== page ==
Food prices and global trade 

Despite current trends on inflation, UNCTAD believes the rise in food prices could pose a serious threat to vulnerable populations in the South, already financially weakened by the health crisis. 

Globally, international trade in goods and services has recovered, after a drop of 5.6 per cent in 2020. The downturn proved less severe than had been anticipated, as trade flows in the latter part of 2020 rebounded almost as strongly as they had fallen earlier. 

The report’s modelling projections point to real growth of global trade in goods and services of 9.5 per cent in 2021. Still, the consequences of the crisis will continue to weigh on the trade performance in the years ahead. 

For director of UNCTAD’s globalization and development strategies division, Richard Kozul-Wright, “the pandemic has created an opportunity to rethink the core principles of international economic governance, a chance that was missed after the global financial crisis.” 

“In less than a year, wide-ranging US policy initiatives in the United States have begun to effect concrete change in the case of infrastructure spending and expanded social protection, financed through more progressive taxation. The next logical step is to take this approach to the multilateral level.” 

The report highlights a “possibility of a renewal of multilateralism”, pointing to the United States support of a new special drawing rights (SDR) allocation, global minimum corporate taxation, and a waiver of vaccine-related intellectual property rights.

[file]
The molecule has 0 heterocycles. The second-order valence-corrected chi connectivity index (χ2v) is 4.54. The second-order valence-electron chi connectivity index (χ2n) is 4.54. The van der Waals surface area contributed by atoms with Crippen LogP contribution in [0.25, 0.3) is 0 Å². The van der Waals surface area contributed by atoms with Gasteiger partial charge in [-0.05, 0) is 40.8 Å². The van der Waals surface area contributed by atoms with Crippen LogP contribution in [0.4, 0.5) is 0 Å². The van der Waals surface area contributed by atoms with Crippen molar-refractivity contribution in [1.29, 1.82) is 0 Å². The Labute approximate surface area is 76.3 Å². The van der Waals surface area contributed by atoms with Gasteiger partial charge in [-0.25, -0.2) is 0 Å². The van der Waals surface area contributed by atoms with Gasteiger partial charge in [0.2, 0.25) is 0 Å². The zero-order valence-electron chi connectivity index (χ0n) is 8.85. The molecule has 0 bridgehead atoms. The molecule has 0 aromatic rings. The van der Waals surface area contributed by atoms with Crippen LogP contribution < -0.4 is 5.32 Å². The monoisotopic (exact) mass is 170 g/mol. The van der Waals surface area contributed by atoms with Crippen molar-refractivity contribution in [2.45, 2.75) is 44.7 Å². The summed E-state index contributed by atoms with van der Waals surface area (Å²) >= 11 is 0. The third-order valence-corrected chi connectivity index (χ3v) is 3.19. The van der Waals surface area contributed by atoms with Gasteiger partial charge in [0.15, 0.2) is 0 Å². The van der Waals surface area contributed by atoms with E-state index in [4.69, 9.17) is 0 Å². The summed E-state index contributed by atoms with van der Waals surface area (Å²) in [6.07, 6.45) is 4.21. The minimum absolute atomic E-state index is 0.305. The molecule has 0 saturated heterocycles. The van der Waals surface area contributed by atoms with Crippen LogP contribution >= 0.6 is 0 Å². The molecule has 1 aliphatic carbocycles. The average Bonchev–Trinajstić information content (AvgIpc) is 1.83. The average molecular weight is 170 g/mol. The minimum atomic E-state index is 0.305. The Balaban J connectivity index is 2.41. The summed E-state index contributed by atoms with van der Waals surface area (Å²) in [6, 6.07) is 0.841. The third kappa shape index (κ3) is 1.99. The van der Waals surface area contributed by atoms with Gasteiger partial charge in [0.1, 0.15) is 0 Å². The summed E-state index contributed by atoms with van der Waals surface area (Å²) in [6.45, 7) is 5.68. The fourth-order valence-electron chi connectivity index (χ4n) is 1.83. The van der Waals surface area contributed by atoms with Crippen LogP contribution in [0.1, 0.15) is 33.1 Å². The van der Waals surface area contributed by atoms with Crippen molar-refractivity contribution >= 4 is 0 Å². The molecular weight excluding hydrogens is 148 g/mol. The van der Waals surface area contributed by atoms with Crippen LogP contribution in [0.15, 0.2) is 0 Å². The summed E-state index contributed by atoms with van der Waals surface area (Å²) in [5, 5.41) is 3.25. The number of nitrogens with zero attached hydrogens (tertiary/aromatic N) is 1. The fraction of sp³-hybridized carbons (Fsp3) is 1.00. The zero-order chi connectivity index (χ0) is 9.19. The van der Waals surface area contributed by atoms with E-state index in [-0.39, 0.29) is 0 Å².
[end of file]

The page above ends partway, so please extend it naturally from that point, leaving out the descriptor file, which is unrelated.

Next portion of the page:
UNCTAD warns, though, that these proposals “will need much stronger backing from other advanced economies and the inclusion of developing country voices if the world is to tackle the excesses of hyperglobalization and the deepening environmental crisis in a timely manner.” 

For the UN agency, the biggest risk for the global economy is that “a rebound in the North will divert attention from long-needed reforms without which developing countries will remain in a weak and vulnerable position.”

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Italy: Pro-growth reforms and government support key to a greener and jobs-rich recovery

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The post-COVID recovery offers an exceptional opportunity for Italy to tackle long-standing obstacles to job creation and the raising of living standards, according to a new OECD report.

The OECD’s latest Economic Survey of Italy says government support for Italian households and businesses hit hard by the COVID-19 pandemic should continue until the recovery is firmly underway, but should become increasingly targeted as the economy continues to strengthen. It says that generous fiscal support has been effective in mitigating job losses and preserving productive capacity. This will help boost the short-term recovery as vaccination rates accelerate and restrictions ease. Higher public spending, including from Next Generation EU funds, will support higher investment alongside improved confidence and demand.